The same is true throughout the collection.  Laura Ingalls Wilder, The Invisible Man, theology and religious practice in twelfth and thirteenth century France bump right up against Brown’s childhood memories and stories about her pilot father.  Everything is infused with grief and yearning, with knowledge and experience,  with unbelievable nerve and the wholly recognizable details of this messed up, sticky human world, complete with soundtrack.  When Brown writes about her experiences with religion and God, they are the more powerful for the intellectual, moral and aesthetic questions that surround them.  They are understated, part of the music.

Brown isn’t always so subtle. In the stunning essay, “Extreme Reading,” she writes:

Extreme reading is like cannibalism.  You take a book, like a piece of food, and eat it.  For sustenance, for blood, if not to ritually ingest the soul or heart or power of your enemy or someone you loved.  You take it in and chew and grind and tear it down to the smallish bits, to things that you can swallow.  You rid yourself of some of it and keep some of the rest.  Sometimes you keep what may not be the best for you.  Your body knows what’s good for you, but sometimes you don’t listen.  The things you eat and keep become part of you.  You re-create inside yourself, with caverns, juices, processes you can and can’t control, a kind of meat.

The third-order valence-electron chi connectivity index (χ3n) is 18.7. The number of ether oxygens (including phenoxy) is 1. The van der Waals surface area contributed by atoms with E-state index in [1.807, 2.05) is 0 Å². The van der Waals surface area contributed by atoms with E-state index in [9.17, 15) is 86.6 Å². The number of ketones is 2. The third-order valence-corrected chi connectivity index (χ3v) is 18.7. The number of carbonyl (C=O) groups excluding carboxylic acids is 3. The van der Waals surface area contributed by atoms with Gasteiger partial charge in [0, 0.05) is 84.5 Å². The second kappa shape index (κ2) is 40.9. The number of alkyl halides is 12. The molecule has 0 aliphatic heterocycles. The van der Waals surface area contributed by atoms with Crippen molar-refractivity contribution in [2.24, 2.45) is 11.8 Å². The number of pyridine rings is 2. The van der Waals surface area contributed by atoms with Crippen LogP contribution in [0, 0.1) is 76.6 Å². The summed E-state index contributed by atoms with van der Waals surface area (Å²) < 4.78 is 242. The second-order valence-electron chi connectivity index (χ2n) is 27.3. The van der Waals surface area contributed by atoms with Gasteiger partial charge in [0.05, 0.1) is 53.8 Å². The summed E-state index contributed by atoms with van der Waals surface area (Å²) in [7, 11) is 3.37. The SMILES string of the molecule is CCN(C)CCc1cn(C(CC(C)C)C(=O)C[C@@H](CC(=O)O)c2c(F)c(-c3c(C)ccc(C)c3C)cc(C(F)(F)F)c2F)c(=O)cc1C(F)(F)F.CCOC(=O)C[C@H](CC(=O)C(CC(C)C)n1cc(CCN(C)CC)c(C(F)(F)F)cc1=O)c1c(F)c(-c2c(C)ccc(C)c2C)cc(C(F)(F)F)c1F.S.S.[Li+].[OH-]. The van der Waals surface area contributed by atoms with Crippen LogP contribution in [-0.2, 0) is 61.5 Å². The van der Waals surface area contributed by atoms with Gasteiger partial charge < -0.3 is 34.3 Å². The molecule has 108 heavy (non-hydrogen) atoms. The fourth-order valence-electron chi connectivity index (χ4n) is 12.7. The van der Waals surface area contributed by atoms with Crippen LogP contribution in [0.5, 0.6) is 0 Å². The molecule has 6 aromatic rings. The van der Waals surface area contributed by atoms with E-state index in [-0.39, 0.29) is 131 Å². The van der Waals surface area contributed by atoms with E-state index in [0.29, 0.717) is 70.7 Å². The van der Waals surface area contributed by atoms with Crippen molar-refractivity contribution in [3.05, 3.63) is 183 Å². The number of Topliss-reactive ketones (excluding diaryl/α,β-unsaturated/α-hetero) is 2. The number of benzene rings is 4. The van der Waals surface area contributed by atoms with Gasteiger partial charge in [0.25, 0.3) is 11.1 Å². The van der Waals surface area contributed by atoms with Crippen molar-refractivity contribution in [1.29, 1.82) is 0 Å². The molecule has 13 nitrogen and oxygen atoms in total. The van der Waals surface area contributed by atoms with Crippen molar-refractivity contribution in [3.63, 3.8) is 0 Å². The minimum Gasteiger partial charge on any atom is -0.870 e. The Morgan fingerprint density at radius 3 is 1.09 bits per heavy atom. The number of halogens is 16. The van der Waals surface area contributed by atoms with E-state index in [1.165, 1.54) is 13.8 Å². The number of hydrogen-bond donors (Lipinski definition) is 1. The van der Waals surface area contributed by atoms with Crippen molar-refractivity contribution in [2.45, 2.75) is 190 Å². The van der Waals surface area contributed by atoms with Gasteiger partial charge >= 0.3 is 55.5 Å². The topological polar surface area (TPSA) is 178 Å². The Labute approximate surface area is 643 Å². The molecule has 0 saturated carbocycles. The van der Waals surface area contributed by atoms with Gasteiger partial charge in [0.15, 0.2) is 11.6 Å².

Brown goes on to describes cutting and pasting (or painting) over the text in books until she makes the words say what she wants to read.  Movingly, she credits this practice with getting her through the hard years after her parents died.   The meditations here apply to the transformative power of any intensely engaged act of reading.  The essay ends:

Every time you read a book you read what you desire.
Every time you read a book you make that book your own.

Before I started writing this review,  I put a corner of American Romances against my mouth and ruffled the pages. This left my lips dry and tender, slightly numb.  I flicked my thumb hard against the edge of the book, not the bound place, but where it opened, which made a little wave of sound that snapped when it hit the cover . The pages caught bits of me in delicate pinches.  When the corner was a little damp, just enough to tear easily, I ripped off a tiny piece of one page with my teeth, a bit of paper so small that I couldn’t find the torn place a moment later, although the pages I had dog-eared in the course of reading were obvious enough.  I opened the book and licked two pages all of the way down to the crease, where they joined, not exactly like the two sides of an Oreo coming together through the crucial conductive matter of the creme, but in a shadowy, inviting way nonetheless.   I pressed my tongue into the middle as far as it would go.  I wanted to eat this book.

*Brown, defining creme in “The Priests,” cracked me up:  Creme,  American:  a whitish fake food designed to pass for cream.  Invented because it was cheaper and had a shelf life of millennia.  It fell from favor during the natural food boom, but later was reclaimed by liberal-minded vegans, vegetarians and persons of lactose intolerance.


by Rebecca Brown
City Lights
ISBN 9780872864986
Paperback $16.95, 234